It can be said that Spider-Man: Into the Spider-Verse is right now a hot topic in animated features since its theatrical release in December 2018 with its great story and innovative visuals.

At FMX 2019, Danny Dimian (VFX Supervisor, Sony Pictures Imageworks) and Bret St. Clair (Look Development Supervisor, Sony Pictures Imageworks) from the visual effects team for Spider-Man: Into the Spider-Verse were invited as special guest speakers. Foundry a leading software company for VFX and 3D visual creation, returned to FMX this year as a main sponsor and organised 10 insightful sessions.

We talked to Danny and Bret, as well as Jordan Thistlewood (Product Manager, Foundry) about how they developed the innovative visuals of the film Spider-Man: Into the Spider-Verse using three of Foundry’s products: “Katana”(look dev and lighting toolset), “Mari” (3D painting toolset) and “Nuke”(Node-based compositing, editorial and review toolkit).

Katana and Arnold were used as the primary lighting and rendering tools for the project. Katana was useful to test ideas, textures and patterns and to blend all those in to create an effect that could ripple and yet feel like invisibility (as opposed to say refraction, or cut paper fluttering). It had to have depth and yet the effect had to somehow convey something that told you it was rooted in the graphic style (source: Foundry’s case study).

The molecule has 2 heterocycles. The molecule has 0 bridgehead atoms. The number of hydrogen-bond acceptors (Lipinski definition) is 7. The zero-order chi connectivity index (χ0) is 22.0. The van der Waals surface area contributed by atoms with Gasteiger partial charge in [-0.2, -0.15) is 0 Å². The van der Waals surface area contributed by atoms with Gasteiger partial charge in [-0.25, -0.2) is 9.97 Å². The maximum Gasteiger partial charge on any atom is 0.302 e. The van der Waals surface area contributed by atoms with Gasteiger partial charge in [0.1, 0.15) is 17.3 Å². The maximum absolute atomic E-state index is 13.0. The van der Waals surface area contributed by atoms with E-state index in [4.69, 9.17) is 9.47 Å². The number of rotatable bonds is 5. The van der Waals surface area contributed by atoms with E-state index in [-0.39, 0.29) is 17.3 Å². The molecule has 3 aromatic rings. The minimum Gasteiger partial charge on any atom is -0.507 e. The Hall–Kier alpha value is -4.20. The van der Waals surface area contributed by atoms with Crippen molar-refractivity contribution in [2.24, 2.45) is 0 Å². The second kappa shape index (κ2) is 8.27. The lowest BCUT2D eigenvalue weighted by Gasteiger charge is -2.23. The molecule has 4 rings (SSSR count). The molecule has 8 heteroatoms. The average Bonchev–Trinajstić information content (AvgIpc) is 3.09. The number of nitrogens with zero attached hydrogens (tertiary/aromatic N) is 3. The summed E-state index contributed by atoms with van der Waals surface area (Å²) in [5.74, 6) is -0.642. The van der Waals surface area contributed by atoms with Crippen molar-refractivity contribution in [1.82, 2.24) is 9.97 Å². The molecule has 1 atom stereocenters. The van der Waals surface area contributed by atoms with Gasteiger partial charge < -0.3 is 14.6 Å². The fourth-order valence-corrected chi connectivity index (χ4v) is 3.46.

Mari was the main painting and surfacing package used on the film. They used it to paint and texture the majority of characters, environments, and props. It made the difficult challenge of surfacing hundreds of assets far more manageable and helped the team easily manage details in layers within each of the channels. Other paint packages were also used to allow us to take advantage of their particular features, but then the team would ingest those back into Mari to complete the final look of the textures (source: Foundry’s case study).

Interview with Danny Dimian, Bret St. Clair (Sony Pictures Imageworks) and Jordan Thistlewood (Foundry)

Animationweek (AW): Could you let us know which scenes and images in Spider-Man: Into the Spider-Verse reaped most of the benefits from using Foundry’s products “Katana”, “Mari” and “Nuke”?